Ultimately we have to ask ourselves, who's driving our ship? Is the basic driving force in our lives ego driven or is it driven by a deeper more authentic calling? Like Elizabeth said, we need our egos to make things happen but what's the source of that momentum?

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My Creative Process

I have been making art since I was a little girl. My mother would buy me sketchbook after sketchbook in which I would record my dream world in images and symbols. Being a decent artist bolstered my confidence as an adolescent when there was a lack of material to tether my sense of self to.

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Brother David on Gratefulness

I had the great privilege of spending a weekend with Brother David at a retreat at Upaya Zen Center in Santa Fe NM about ten years ago. He's one of those people that is so connected to the source of life that you can't help but experience a little transference of his joy and inner peace. 

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"Imagination is more important than knowledge."

Einstein did not seek to experience insight through the vehicle of the intellect, it came the same way it does for most creatives: through intuition and inspiration. As he told one friend, "When I examine myself and my methods of thought, I come close to the conclusion that the gift of imagination has meant more to me than any talent for absorbing absolute knowledge." He added, "All great achievements of science must start from intuitive knowledge. I believe in intuition and inspiration....at times I feel certain I am right while not knowing the reason." (Calaprice, 2000, 22, 287, 10).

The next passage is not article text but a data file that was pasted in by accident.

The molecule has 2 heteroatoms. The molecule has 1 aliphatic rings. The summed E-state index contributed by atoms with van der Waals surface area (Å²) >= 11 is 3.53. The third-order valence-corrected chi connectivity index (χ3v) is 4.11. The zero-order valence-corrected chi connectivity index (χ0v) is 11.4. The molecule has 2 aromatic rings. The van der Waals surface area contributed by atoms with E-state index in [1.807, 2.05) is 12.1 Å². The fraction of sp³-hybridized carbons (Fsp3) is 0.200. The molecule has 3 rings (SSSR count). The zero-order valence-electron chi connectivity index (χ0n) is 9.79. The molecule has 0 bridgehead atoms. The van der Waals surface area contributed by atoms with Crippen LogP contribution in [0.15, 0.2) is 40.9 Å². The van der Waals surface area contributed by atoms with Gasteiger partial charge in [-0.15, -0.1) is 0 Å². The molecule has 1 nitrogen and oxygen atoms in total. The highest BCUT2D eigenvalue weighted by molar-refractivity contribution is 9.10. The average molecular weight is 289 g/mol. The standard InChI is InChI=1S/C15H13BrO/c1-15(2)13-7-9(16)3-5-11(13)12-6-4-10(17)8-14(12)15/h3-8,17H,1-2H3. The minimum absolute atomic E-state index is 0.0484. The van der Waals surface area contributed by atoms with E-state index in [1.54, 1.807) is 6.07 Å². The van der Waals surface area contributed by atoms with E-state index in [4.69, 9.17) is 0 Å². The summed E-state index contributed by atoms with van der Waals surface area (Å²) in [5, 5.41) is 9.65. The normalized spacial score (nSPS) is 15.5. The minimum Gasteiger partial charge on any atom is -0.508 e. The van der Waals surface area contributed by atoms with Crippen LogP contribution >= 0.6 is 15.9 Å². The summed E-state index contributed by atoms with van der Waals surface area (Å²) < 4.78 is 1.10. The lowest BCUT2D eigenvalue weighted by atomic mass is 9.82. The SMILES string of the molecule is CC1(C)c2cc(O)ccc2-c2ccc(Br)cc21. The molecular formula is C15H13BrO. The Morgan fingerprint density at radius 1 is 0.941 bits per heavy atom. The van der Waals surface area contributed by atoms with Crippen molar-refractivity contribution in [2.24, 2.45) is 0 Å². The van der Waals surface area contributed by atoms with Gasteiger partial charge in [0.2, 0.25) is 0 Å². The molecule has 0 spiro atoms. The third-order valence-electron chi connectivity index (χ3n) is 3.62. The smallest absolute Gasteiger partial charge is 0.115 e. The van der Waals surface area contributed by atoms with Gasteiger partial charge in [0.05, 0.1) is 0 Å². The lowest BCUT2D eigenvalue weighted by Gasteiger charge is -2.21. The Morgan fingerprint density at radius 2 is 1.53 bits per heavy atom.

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The Seeds We Plant

I want to share a personal story. When I paint, I never know what the pieces are about when I'm in process with them. It's not until later, once they're finished, I can stand back and extract meaning and symbology from them.

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Creativity And the Everyday Brain - Rex Jung

This is such important information because in order to foster our creativity, we must give ourselves the space to let our thoughts meander, we must allow ourselves to work counter to how most of us have worked before. We need to give ourselves the permission to not know where we're going or even what we're doing in order for our creativity to emerge. 

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My Story

Although somewhat colored and circuitous, I can look back retrospectively and understand why my path unfolded as it has. There have been many moments of doubt when I couldn’t connect the dots at the time but that’s the beauty of time and distance. It’s both the illuminated times and the cloudy seasons that become integral cornerstones in the development of our purpose here.